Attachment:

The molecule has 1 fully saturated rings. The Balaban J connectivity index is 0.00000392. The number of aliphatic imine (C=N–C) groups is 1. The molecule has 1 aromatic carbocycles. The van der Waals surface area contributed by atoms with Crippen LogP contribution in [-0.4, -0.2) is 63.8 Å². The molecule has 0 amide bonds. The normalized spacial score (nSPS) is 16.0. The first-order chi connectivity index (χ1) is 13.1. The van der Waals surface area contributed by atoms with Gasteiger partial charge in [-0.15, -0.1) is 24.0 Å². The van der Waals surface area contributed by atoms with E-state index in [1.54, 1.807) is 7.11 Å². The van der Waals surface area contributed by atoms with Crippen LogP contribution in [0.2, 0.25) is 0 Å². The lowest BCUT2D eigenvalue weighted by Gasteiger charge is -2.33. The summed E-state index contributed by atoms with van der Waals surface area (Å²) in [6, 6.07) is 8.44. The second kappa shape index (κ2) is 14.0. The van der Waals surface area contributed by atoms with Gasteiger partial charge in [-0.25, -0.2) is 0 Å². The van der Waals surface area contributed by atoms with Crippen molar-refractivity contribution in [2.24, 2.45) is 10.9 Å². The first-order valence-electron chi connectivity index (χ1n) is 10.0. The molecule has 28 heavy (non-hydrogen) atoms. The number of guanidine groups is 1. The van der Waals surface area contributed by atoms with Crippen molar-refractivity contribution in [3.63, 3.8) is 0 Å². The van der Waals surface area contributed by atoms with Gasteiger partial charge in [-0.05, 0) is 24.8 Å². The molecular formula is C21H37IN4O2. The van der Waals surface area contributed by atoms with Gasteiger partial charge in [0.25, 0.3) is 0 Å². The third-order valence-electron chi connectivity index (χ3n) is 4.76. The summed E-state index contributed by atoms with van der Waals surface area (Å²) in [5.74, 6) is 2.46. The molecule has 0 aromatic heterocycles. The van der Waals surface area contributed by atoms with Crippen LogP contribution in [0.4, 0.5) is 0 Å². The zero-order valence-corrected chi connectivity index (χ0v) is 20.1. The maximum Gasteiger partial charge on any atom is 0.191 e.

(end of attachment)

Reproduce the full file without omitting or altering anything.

The molecule has 1 fully saturated rings. The Balaban J connectivity index is 0.00000392. The number of aliphatic imine (C=N–C) groups is 1. The molecule has 1 aromatic carbocycles. The van der Waals surface area contributed by atoms with Crippen LogP contribution in [-0.4, -0.2) is 63.8 Å². The molecule has 0 amide bonds. The normalized spacial score (nSPS) is 16.0. The first-order chi connectivity index (χ1) is 13.1. The van der Waals surface area contributed by atoms with Gasteiger partial charge in [-0.15, -0.1) is 24.0 Å². The van der Waals surface area contributed by atoms with E-state index in [1.54, 1.807) is 7.11 Å². The van der Waals surface area contributed by atoms with Crippen LogP contribution in [0.2, 0.25) is 0 Å². The lowest BCUT2D eigenvalue weighted by Gasteiger charge is -2.33. The summed E-state index contributed by atoms with van der Waals surface area (Å²) in [6, 6.07) is 8.44. The second kappa shape index (κ2) is 14.0. The van der Waals surface area contributed by atoms with Gasteiger partial charge in [-0.25, -0.2) is 0 Å². The van der Waals surface area contributed by atoms with Crippen molar-refractivity contribution in [2.24, 2.45) is 10.9 Å². The first-order valence-electron chi connectivity index (χ1n) is 10.0. The molecule has 28 heavy (non-hydrogen) atoms. The number of guanidine groups is 1. The van der Waals surface area contributed by atoms with Crippen molar-refractivity contribution in [3.63, 3.8) is 0 Å². The van der Waals surface area contributed by atoms with Gasteiger partial charge in [-0.05, 0) is 24.8 Å². The molecular formula is C21H37IN4O2. The van der Waals surface area contributed by atoms with Gasteiger partial charge in [0.25, 0.3) is 0 Å². The third-order valence-electron chi connectivity index (χ3n) is 4.76. The summed E-state index contributed by atoms with van der Waals surface area (Å²) in [5.74, 6) is 2.46. The molecule has 0 aromatic heterocycles. The van der Waals surface area contributed by atoms with Crippen LogP contribution in [0.4, 0.5) is 0 Å². The zero-order valence-corrected chi connectivity index (χ0v) is 20.1. The maximum Gasteiger partial charge on any atom is 0.191 e.